Bangladesh SC upholds death sentence for Jamaat-e-Islami leader

  • HT Correspondent, Hindustan Times, Dhaka
  • Updated: Mar 08, 2016 14:01 IST
This file photo shows Bangladeshi Jamaat-e-Islami party leader, Mir Quasem Ali waving his hand as he enters a van at the International Crimes Tribunal court in Dhaka. (AFP Photo)

Bangladesh’s Supreme Court on Tuesday upheld a trial court’s verdict sentencing a senior leader of the Jamaat-e-Islami to death for his atrocities during the country’s liberation war with Pakistan in 1971.

Chief Justice SK Sinha made the ruling in the case of Mir Quasem Ali, a strong man of the Jamaat-e-Islami in the port city of Chittagong, as he led a five-judge bench of the appellate division.

Security was tight outside the Supreme Court as dozens of people who fought in 1971 shouted slogans and demanded justice on the streets on Tuesday morning.

In the earlier verdict, Ali was found guilty on eight charges, two of which carried a death sentence, including the kidnapping and murder of a young man in a torture cell.

Ali is known as an influential leader and one of the party’s top financiers as he has interests in businesses ranging from shipping to construction.

In 1971, Ali was chief of the Jamaat-e-Islami’s student wing Islami Chhatra Sangha, now renamed as Islami Chhatra Shibir, in Chittagong district. He was also known to be a top organiser of the al-Badr militia that helped Pakistani troops kidnap and kill many in the region.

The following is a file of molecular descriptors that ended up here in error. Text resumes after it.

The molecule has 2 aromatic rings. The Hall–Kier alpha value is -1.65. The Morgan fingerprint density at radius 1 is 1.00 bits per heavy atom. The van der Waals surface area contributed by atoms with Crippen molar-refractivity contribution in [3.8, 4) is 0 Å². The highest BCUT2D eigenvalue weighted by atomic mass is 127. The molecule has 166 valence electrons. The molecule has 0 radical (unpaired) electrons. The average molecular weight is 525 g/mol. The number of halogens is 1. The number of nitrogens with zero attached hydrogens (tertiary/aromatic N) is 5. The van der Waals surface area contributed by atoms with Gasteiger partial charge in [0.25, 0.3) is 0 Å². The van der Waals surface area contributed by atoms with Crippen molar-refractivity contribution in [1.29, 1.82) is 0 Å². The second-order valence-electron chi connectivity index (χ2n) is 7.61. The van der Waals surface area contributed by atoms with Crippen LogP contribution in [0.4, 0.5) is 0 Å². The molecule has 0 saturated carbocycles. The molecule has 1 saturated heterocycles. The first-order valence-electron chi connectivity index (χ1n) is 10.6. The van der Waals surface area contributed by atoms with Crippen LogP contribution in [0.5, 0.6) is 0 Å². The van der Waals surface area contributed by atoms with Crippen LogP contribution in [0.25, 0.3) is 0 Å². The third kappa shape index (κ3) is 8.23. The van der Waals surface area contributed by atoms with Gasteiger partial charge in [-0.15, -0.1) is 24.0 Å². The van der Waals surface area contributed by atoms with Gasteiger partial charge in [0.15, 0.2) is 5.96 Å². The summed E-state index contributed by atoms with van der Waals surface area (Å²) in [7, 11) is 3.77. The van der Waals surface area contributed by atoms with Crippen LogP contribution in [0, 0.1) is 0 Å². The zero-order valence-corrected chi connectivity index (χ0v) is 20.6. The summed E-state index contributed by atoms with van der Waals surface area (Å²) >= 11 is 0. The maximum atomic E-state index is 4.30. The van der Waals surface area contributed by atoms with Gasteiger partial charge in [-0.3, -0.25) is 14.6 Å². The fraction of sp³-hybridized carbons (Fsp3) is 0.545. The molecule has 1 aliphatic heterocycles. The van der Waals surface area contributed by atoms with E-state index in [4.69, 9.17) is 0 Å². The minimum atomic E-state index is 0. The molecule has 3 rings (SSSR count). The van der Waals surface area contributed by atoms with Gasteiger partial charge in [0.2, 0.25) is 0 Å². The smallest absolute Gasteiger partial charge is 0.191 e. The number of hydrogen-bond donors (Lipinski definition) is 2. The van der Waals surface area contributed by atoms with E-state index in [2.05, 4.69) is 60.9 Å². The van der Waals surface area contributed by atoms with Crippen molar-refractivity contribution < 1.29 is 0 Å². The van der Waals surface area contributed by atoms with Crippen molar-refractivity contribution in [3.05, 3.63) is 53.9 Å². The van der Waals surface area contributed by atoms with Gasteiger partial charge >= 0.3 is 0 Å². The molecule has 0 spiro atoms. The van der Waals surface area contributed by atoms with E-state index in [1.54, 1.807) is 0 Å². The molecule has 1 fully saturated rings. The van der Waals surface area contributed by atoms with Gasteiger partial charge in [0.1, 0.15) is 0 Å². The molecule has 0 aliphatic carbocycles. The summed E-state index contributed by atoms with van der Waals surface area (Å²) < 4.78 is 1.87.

After the verdict in November 2014 by a special tribunal, Ali appealed in the Supreme Court.

Prosecutor Tureen Afroze said she was happy with the Supreme Court’s verdict.

There was confusion on whether the top court would uphold the death sentence since a recent comment by the chief justice had raised concern about the prosecution’s effort to prove the case against Ali.

Ali will now be able to appeal again to seek a review of the Supreme Court’s ruling but it is unlikely that Tuesday’s verdict will be changed. As a last effort, he can seek clemency from President Abdul Hamid, but there has been no instance of a convict being granted clemency in similar cases in the past.

Defence lawyers said that they would talk to Ali and his family to decide the next course of action.

Bangladesh says Pakistani soldiers and local collaborators killed some 3 million people in 1971 while about 10 million took shelter across the border in India, which helped Bangladesh gain independence under the leadership of Sheikh Mujibur Rahman, the father of current Prime Minister Sheikh Hasina.

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